Beowulf @ Ellis

Holly B.

 

Mixed Media Collage of Beowulf vs. Grendel: Analysis

            Many themes and concepts can be interpreted from the imagery in the epic poem Beowulf.    My project compares and contrasts two different scenes from the poem.  One of the scenes is of Beowulf in the magnificent Herot, and the other is of Grendel in his gloomy, underwater cave.  My artistic piece of these two scenes relates to the imagery seen and deciphered from the epic, Beowulf.
            The first scene (the left panel of the piece), shows Beowulf in Herot.  The building is made of wood, as in it is in the poem.  The wood shows that Herot is a strong, imposing, and sturdy tower: “It was quickly ready, the most beautiful of dwellings” (76-7); however at the same time, it is also vulnerable to fire and evil: “stood waiting for time to pass, for war to start, for flames to leap as high as the feud that would light them, and for Herot to burn” (82-5). Herot is well structured, reflecting the devotion and strength of the men who built it, but already knowing that dangers (Grendel) will encounter with the tower.  The white background/back wall and the ground of Herot show the good, noble, purity, and trustworthiness of Herot.  The ceiling is also a strong quality that shows the importance of the building.  The roof in my artistic project is ascending very far.  In the epic, Herot was built tall, a “That towering place, gabled andhuge” (83), so as to reach to the heavens to be closer to God. It “would hold all [Hrothgar’s] band and reach higher toward heaven than anything that had ever been known to the sons of men” (67-70).  The roof shows how connected to God and the Christian religion the people who occupied Herot where.  The doors in the piece are open, symbolizing Herot’s friendliness, kindness, and hospitality to all (for the most part!).  The silver and gold sparkles around the edges of the building, as well as the rug and the tapestry show how Herot is full of happiness and superiority.  The treasures, weapons, and armor (on the right side of the panel) relate and connect to the goods in the poem.  These spoils connect to the epic by symbolizing the good fortune of those who won the treasure, the caring of others because the owners share it, and were merciful to those from which they had taken: “That hall he’d divide the spoils … they’d earned in battle, but leaving the common pastures untouched, and taking no lives” (71-4). The food and drink behind Beowulf shows that the Danes who live in Herot like to have fun and celebrate their good fortune: “he commanded a banquet” (80).  Beowulf’s appearance and expression depicts him as he is in the epic: a strong, powerful warrior, determined to succeed. This imagery of Herot from the epic is depicted from my artistic piece.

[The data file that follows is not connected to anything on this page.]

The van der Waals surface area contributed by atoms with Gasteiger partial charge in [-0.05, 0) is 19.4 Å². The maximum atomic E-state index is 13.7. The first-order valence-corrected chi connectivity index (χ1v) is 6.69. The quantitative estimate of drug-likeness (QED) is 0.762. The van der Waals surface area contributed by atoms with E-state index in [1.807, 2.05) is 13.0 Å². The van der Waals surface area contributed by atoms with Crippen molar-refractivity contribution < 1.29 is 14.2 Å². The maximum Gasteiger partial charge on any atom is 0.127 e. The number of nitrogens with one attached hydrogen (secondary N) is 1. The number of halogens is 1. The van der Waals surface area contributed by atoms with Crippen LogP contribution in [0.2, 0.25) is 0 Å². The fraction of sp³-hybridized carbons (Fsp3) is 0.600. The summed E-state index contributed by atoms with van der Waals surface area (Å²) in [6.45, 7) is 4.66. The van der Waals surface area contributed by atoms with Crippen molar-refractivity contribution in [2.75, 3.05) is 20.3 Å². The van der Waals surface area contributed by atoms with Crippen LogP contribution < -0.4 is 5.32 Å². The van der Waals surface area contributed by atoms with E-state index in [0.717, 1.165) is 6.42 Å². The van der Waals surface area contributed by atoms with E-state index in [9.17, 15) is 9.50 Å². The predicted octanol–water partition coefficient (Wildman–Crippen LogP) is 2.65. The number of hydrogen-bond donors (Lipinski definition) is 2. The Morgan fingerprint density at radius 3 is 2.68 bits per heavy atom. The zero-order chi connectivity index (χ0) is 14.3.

The second scene (the right panel of the piece), shows Grendel in his underwater cave. The fraying green/aqua/blue yarn and the green string at the top of the panel signify the waves of the gross water that Beowulf must swim through to get to the cave: “he sank through the waves” (1495).  The material is messy and vial like the water that can be imagined in the poem.  The outline of the top of the cave resembles the one in the epic.  It seals and protects the inhabitants inside from the wondering creatures from the other side so that: “no[t] anything in the lake [can] attack him through the building’s high-arched roof” (1514-5).  The darkly covered floor and rocks of the cave in my project resemble the muck that is depicted in the epic: “at last he saw the mud of the bottom” (1496).  The mud is gruesome and disgusting, like Grendel who lives there.  The darkly shaded background of the piece shows the gloominess and evil that inhabits the cave (Grendel and Grendel’s mother).  They were both banished due to their ancestors wicked: “He was spawned in that slime, conceived by a pair of those monsters born of Cain, murderous creatures banished by God, punished forever for the crime of Abel’s death” (104-8).  The red, orange and yellow outlining the cave walls symbolizes the fact that Grendel’s cave is really hell on earth, a pit of hellish flames, “a brilliant light burned all around him, the lake itself like a fiery flame” (1515 -7).  Grendel represents the disgusting and evil monster like he is in the epic poem, “a powerful monster, living in the darkness, growled in pain, impatient” (86-7) “that demon that fiend … who haunted the moors, the wild marshes, and made his home in a hell not hell but earth” (101-4). This imagery of Grendel’s cave from the epic is depicted from my artistic piece.
            The two scenes in my artistic piece are of Beowulf in Herot and Grendel in his cave with various details to each panel.  The connections between the poem and the piece include the ceilings, material of the structure, and relevance of objects/description of each building. This project reflects on the imagery from the epic poem, Beowulf.


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